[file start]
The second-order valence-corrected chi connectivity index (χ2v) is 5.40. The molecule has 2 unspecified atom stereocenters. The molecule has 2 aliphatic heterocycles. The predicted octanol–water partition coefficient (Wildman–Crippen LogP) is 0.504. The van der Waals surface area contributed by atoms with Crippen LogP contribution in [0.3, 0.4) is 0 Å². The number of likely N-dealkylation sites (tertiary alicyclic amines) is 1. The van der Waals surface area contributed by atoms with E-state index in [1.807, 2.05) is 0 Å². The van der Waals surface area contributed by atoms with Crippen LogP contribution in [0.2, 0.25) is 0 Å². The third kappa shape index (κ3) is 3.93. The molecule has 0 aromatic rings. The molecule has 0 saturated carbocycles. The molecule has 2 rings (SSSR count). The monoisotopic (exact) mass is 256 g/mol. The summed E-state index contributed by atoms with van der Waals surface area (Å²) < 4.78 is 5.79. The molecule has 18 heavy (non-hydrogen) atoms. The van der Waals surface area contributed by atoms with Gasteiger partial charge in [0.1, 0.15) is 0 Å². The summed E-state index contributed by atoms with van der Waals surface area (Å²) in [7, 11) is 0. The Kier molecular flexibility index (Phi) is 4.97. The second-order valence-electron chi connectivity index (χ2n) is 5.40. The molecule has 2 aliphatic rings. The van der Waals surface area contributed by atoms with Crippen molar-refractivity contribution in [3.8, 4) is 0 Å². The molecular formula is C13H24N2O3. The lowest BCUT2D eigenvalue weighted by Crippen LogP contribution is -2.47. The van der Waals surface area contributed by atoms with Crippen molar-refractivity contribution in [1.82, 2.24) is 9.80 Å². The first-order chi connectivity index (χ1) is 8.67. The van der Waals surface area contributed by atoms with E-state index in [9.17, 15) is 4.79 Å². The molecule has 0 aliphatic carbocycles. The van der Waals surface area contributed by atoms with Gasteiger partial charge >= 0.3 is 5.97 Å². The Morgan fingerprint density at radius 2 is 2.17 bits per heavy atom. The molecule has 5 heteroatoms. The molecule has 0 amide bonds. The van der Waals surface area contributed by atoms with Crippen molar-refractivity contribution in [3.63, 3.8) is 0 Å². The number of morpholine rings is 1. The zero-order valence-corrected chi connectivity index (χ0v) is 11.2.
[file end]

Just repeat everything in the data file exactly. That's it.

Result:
The second-order valence-corrected chi connectivity index (χ2v) is 5.40. The molecule has 2 unspecified atom stereocenters. The molecule has 2 aliphatic heterocycles. The predicted octanol–water partition coefficient (Wildman–Crippen LogP) is 0.504. The van der Waals surface area contributed by atoms with Crippen LogP contribution in [0.3, 0.4) is 0 Å². The number of likely N-dealkylation sites (tertiary alicyclic amines) is 1. The van der Waals surface area contributed by atoms with E-state index in [1.807, 2.05) is 0 Å². The van der Waals surface area contributed by atoms with Crippen LogP contribution in [0.2, 0.25) is 0 Å². The third kappa shape index (κ3) is 3.93. The molecule has 0 aromatic rings. The molecule has 0 saturated carbocycles. The molecule has 2 rings (SSSR count). The monoisotopic (exact) mass is 256 g/mol. The summed E-state index contributed by atoms with van der Waals surface area (Å²) < 4.78 is 5.79. The molecule has 18 heavy (non-hydrogen) atoms. The van der Waals surface area contributed by atoms with Gasteiger partial charge in [0.1, 0.15) is 0 Å². The summed E-state index contributed by atoms with van der Waals surface area (Å²) in [7, 11) is 0. The Kier molecular flexibility index (Phi) is 4.97. The second-order valence-electron chi connectivity index (χ2n) is 5.40. The molecule has 2 aliphatic rings. The van der Waals surface area contributed by atoms with Crippen molar-refractivity contribution in [3.8, 4) is 0 Å². The molecular formula is C13H24N2O3. The lowest BCUT2D eigenvalue weighted by Crippen LogP contribution is -2.47. The van der Waals surface area contributed by atoms with Crippen molar-refractivity contribution in [1.82, 2.24) is 9.80 Å². The first-order chi connectivity index (χ1) is 8.67. The van der Waals surface area contributed by atoms with E-state index in [9.17, 15) is 4.79 Å². The molecule has 0 aliphatic carbocycles. The van der Waals surface area contributed by atoms with Gasteiger partial charge >= 0.3 is 5.97 Å². The Morgan fingerprint density at radius 2 is 2.17 bits per heavy atom. The molecule has 5 heteroatoms. The molecule has 0 amide bonds. The van der Waals surface area contributed by atoms with Crippen molar-refractivity contribution in [3.63, 3.8) is 0 Å². The number of morpholine rings is 1. The zero-order valence-corrected chi connectivity index (χ0v) is 11.2.